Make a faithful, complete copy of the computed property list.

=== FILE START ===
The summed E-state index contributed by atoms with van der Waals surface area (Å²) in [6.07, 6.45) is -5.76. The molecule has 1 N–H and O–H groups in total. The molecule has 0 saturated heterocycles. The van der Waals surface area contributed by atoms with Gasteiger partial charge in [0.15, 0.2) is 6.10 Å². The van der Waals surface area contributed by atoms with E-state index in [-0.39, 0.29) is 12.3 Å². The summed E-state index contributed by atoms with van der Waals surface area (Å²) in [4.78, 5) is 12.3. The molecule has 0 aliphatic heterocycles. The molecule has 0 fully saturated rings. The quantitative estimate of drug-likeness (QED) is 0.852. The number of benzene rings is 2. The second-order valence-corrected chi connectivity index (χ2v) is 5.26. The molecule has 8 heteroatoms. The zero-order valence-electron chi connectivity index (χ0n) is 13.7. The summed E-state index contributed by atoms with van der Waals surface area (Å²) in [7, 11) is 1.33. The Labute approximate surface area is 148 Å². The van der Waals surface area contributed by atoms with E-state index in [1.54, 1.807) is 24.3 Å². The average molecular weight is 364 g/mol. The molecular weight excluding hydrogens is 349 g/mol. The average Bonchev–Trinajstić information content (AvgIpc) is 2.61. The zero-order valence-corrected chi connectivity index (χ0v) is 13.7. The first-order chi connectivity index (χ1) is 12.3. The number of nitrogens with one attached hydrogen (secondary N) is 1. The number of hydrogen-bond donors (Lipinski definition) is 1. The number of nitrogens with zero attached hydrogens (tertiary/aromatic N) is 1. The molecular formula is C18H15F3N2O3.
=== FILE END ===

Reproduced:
The summed E-state index contributed by atoms with van der Waals surface area (Å²) in [6.07, 6.45) is -5.76. The molecule has 1 N–H and O–H groups in total. The molecule has 0 saturated heterocycles. The van der Waals surface area contributed by atoms with Gasteiger partial charge in [0.15, 0.2) is 6.10 Å². The van der Waals surface area contributed by atoms with E-state index in [-0.39, 0.29) is 12.3 Å². The summed E-state index contributed by atoms with van der Waals surface area (Å²) in [4.78, 5) is 12.3. The molecule has 0 aliphatic heterocycles. The molecule has 0 fully saturated rings. The quantitative estimate of drug-likeness (QED) is 0.852. The number of benzene rings is 2. The second-order valence-corrected chi connectivity index (χ2v) is 5.26. The molecule has 8 heteroatoms. The zero-order valence-electron chi connectivity index (χ0n) is 13.7. The summed E-state index contributed by atoms with van der Waals surface area (Å²) in [7, 11) is 1.33. The Labute approximate surface area is 148 Å². The van der Waals surface area contributed by atoms with E-state index in [1.54, 1.807) is 24.3 Å². The average molecular weight is 364 g/mol. The molecular weight excluding hydrogens is 349 g/mol. The average Bonchev–Trinajstić information content (AvgIpc) is 2.61. The zero-order valence-corrected chi connectivity index (χ0v) is 13.7. The first-order chi connectivity index (χ1) is 12.3. The number of nitrogens with one attached hydrogen (secondary N) is 1. The number of hydrogen-bond donors (Lipinski definition) is 1. The number of nitrogens with zero attached hydrogens (tertiary/aromatic N) is 1. The molecular formula is C18H15F3N2O3.